Las Vegas officials are expected to present a report next week to the City Council detailing how the city can be more proactive in fire inspections in the wake of last month’s apartment blaze in downtown that killed six people.
In response, council members have urged staff not simply to respond to complaints, but to be proactive in inspecting apartments across the city, officials said.
The staff report expected Feb. 5 will review the current inspection process and detail how other cities handle inspections. Officials said it could ultimately lead to a new ordinance on fire inspections.
The city also is holding two educational meetings, from 2 p.m. to 4 p.m. on Feb. 13 and March 12 for rental property owners and managers about their responsibilities including safety requirements they must uphold.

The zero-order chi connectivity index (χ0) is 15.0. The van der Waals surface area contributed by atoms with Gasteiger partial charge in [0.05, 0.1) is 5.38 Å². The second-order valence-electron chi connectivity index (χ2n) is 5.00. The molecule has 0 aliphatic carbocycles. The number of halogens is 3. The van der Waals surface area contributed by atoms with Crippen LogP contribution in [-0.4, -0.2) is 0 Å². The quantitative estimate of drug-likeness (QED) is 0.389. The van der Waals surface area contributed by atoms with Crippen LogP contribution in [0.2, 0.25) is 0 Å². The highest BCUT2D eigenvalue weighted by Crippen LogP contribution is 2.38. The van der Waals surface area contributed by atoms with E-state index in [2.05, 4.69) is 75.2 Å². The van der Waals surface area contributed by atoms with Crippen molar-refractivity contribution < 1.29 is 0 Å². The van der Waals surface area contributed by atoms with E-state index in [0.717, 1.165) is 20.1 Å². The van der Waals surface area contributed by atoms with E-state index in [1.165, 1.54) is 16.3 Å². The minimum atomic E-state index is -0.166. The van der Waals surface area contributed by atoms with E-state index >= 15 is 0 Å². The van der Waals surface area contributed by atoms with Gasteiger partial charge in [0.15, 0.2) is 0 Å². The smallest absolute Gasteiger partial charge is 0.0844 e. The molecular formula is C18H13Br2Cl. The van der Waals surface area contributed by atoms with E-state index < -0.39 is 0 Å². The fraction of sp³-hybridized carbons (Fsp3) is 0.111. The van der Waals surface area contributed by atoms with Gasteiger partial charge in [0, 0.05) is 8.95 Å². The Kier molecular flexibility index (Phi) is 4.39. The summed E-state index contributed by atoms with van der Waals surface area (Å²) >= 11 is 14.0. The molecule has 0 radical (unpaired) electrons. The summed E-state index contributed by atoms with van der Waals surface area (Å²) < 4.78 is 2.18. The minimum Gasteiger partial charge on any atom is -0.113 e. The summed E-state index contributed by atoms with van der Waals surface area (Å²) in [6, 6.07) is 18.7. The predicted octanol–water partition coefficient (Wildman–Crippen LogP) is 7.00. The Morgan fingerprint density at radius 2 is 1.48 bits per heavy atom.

The blaze inside the Alpine Motel Apartments has driven public officials in Las Vegas and Clark County to scrutinize older residential buildings and review the fire safety standards at those properties. The Alpine did not have a sprinkler system, and smoke detectors were defective in at least 14 locations throughout the building, city fire officials said.
A Review-Journal investigation in 2018 found that deadly fires in the Las Vegas Valley often happened at older residences lacking current safety measures.